In this circuit arrangement, during operation the drains of the load transistors T3 and T4 can be applied to a fixed potential (supply lead), as a result of which clock cross-talk via these transistors to the CCD line is avoided. Due to the fact that the switching transistor T5 is connected to the sources of the driver transistors of the flip-flop, it is further possible to ensure that no current flows through the flipflop, whereas current can flow through the circuits T3 -T6 and T4 -T7. As will appear from the description of the Figures, this fact is utilized to give the flipflop a signal-dependent preadjustment before it is activated, as a result of which it passes to the correct state with greater certainty upon energization.
The invention will be described more fully with reference to an embodiment and the accompanying diagrammatic drawing, in which:
FIG. 1 shows a circuit diagram of a charge sensor according to the invention; and
FIGS. 2a and 2b show voltage diagrams of various points of this circuit arrangement.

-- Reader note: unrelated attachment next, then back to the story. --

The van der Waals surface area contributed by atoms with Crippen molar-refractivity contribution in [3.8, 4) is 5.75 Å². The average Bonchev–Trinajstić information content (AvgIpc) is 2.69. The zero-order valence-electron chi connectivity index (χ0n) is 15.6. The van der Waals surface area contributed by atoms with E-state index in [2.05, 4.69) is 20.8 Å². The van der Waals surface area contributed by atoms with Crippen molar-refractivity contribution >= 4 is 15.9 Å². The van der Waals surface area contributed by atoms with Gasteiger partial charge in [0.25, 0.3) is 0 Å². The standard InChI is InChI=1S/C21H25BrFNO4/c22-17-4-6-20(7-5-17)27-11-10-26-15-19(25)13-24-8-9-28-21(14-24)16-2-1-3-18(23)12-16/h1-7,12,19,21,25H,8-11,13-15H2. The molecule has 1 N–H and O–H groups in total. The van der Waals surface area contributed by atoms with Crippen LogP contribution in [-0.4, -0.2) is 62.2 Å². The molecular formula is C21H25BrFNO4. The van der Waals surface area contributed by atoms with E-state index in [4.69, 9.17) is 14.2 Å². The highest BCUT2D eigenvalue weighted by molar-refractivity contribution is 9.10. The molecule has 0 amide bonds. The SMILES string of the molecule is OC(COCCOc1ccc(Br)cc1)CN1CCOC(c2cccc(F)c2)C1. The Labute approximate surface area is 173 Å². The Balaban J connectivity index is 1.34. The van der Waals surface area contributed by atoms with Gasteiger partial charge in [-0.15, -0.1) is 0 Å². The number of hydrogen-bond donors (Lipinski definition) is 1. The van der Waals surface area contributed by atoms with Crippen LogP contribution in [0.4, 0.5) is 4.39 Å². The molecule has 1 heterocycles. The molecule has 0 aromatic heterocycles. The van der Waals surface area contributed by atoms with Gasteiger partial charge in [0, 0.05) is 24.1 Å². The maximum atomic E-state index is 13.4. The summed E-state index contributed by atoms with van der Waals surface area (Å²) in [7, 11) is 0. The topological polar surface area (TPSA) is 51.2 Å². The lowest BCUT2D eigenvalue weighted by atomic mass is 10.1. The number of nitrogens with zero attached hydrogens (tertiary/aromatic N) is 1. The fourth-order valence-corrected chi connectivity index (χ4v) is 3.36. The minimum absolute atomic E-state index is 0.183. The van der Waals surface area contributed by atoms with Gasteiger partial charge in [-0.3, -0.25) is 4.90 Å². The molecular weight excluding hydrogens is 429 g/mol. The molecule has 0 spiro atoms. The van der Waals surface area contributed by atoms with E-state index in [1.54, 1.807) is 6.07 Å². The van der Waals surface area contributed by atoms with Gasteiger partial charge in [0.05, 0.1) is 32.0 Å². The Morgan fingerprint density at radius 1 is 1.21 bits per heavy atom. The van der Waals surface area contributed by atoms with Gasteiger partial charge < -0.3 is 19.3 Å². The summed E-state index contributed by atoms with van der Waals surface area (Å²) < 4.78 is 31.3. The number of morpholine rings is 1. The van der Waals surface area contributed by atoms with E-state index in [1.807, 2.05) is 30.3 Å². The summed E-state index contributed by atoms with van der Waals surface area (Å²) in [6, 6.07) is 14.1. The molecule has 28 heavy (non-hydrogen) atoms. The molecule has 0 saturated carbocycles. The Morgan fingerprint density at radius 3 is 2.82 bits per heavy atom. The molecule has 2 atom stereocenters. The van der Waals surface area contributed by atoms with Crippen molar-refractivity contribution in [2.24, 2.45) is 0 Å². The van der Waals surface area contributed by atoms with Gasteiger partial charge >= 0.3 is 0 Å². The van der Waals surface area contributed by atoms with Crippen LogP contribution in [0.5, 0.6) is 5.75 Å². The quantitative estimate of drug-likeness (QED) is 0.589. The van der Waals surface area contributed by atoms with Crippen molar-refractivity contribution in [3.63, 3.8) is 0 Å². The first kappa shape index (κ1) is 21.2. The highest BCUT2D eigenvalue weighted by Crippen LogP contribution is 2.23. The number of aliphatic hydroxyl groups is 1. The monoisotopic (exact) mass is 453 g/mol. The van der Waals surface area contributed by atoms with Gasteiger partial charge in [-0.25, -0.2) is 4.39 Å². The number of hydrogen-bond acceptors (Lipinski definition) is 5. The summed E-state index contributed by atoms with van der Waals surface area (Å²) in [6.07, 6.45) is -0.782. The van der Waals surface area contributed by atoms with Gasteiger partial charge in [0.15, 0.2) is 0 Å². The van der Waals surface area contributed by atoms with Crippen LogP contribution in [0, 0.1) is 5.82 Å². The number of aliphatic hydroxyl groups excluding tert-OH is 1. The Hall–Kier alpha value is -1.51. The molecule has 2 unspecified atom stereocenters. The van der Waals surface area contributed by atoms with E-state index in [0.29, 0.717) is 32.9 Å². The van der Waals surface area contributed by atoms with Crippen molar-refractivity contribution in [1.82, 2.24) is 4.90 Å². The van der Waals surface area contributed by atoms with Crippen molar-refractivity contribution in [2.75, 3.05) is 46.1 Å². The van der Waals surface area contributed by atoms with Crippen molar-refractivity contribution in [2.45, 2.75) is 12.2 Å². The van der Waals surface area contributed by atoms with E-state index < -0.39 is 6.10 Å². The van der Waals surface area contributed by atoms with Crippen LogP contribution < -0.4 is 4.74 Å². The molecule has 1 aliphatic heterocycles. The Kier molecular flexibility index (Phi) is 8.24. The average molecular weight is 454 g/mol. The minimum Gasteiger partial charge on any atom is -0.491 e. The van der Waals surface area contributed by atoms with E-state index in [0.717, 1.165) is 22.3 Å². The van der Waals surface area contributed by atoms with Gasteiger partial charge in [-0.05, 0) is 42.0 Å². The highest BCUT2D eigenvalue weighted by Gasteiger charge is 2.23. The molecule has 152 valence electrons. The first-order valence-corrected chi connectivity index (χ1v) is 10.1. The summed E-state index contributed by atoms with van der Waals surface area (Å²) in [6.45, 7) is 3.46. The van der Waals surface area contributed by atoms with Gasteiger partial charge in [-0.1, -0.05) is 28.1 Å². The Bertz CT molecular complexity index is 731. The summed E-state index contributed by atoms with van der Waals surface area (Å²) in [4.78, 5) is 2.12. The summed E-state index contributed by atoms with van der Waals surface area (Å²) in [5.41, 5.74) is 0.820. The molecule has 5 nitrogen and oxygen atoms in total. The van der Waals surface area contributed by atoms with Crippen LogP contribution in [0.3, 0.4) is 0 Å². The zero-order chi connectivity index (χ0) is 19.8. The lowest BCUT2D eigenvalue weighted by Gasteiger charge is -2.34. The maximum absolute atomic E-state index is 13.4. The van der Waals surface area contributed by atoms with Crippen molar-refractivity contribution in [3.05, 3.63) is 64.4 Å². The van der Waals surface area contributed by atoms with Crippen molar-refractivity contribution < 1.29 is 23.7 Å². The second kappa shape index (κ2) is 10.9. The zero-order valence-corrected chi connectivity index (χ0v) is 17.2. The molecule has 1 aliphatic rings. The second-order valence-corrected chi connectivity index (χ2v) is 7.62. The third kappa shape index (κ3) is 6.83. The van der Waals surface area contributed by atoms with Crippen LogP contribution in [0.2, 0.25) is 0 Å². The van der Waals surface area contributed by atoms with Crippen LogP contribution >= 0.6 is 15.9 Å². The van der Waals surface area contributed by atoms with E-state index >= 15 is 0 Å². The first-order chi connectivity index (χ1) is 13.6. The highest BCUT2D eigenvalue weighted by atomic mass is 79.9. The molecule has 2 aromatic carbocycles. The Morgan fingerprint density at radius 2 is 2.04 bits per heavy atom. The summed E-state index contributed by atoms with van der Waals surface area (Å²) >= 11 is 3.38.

FIG. 1 shows a circuit diagram of a charge sensor 20 according to the invention together with the output stage--indicated only diagrammatically--of a CCD. This output stage forms part, for example, of a storage in which logic "ones" and "zeroes" are stored in the form of electric charge, which is shifted through the CCD channel, of which the last part 10 is shown in FIG. 1. The information moves in the direction indicated by the arrow 11 from the lefthand to the righthand side. It is assumed that the charge-coupled device comprises a 2-phase n-type channel in which the charge is stored as electron packets. The clock electrodes 12 and 13 which are driven by φ1 and φ2 have a transfer part on thicker oxide and a storage part on thinner oxide. The last electrode 12 is followed by a gate 14, which is applied to a fixed potential at, for example, the high level of φ1 (5 V). This gate prevents crosstalk from the clock electrodes 13,14 to the output 15. This output consists of an n-type zone which is connected to an input of the charge sensor 20. Via a MOS transistors comprising the gate 17 and the n-type zone 18 applied to a fixed potential, for example 5 V, the zone 15 can be reset. The gate 17 is driven by the clock voltage φr. The clocks φ1 φ2 and φr are supplied by clock voltage sources, which are indicated by a block 19 in FIG. 1 for the sake of simplicity.